As waters rise and places become more and more barren, many people are forced to leave the lands that they have lived in for years and seek refugee in a new home. Much of the time, countries like the United States are the only ones equipped to deal with an influx of migrants into the country. So what more can we learn about climate migrants? And what can we do to help?


Who are Climate Refugees?

“We were so terrified with the water coming into the house and the sound of the storm. In front of my eyes, the walls of our house collapsed.” says Geeta Maiti, a woman who lives on Mousuni Island, which is part of the Indian Sundarbans.

For generations, her family lived on the island, and were farmers. The inhabitants of the islands were never more than a few feet above sea level. But over the past few decades, disaster has struck. The beaches have pushed forward by hundreds of meters a year, eroding the shoreline. Harsh storms has made the land basically barren.

Most people who lived on the islands had to migrate to places like India, living and poverty and just hoping to scrape by. Many are unable to escape the poverty of moving to a new land and starting off with nothing, especially in a society that does not accept you.

In 2018, over 65 million people around the world have been displaced due to droughts, famines, and floods caused by climate change, and this breaks my heart. This is why there should be a lot more that we should do in order to help them.


What can we do to help

I find it awful that it is usually the poorest in society, those who have the least amount of power, who often have to deal with the worst when it comes to climate change.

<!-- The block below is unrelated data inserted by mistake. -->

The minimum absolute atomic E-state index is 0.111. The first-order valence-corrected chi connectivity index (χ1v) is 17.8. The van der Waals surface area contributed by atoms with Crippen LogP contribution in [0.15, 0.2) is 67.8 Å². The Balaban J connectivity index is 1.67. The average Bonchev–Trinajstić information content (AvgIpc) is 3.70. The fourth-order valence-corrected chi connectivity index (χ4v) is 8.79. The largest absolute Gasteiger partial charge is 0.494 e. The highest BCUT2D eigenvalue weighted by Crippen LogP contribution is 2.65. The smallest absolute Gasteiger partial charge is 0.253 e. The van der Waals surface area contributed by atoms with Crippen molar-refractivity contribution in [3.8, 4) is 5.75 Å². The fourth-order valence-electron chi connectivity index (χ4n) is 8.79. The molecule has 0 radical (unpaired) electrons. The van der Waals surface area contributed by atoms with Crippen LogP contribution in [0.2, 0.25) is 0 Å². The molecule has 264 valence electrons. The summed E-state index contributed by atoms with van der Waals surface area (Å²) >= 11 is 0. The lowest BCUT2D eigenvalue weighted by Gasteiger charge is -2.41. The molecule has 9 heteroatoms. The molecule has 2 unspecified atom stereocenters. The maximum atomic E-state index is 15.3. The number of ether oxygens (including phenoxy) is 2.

“For our people to survive, then they will have to migrate. Either we can wait for the time when we have to move people en masse or we can prepare them – beginning from now…” Anote Tong, President of Kiribati (April 2013)

The scientific evidence shows that climate change is caused by human activity. Most of this activity is due to the United States, China, and the EU, with these three alone making up over 50% of the total fossil fuel emissions. Wealthier countries who have resources to deal with climate change should have an obligation to take care of climate refugees.

The best thing for we as citizens to do would be to write to the people in power, to vote for better legislators who will work to help climate refugees, and to donate money to organizations that are predicated on helping people in this time of crisis.

These refugees did not ask for this, and it would be wrong to send them away, or send them back to a flooded country, when they can no longer live there. More needs to be done.



Creator of the slow living and sustainability blog: She is Awake and NGO founder.


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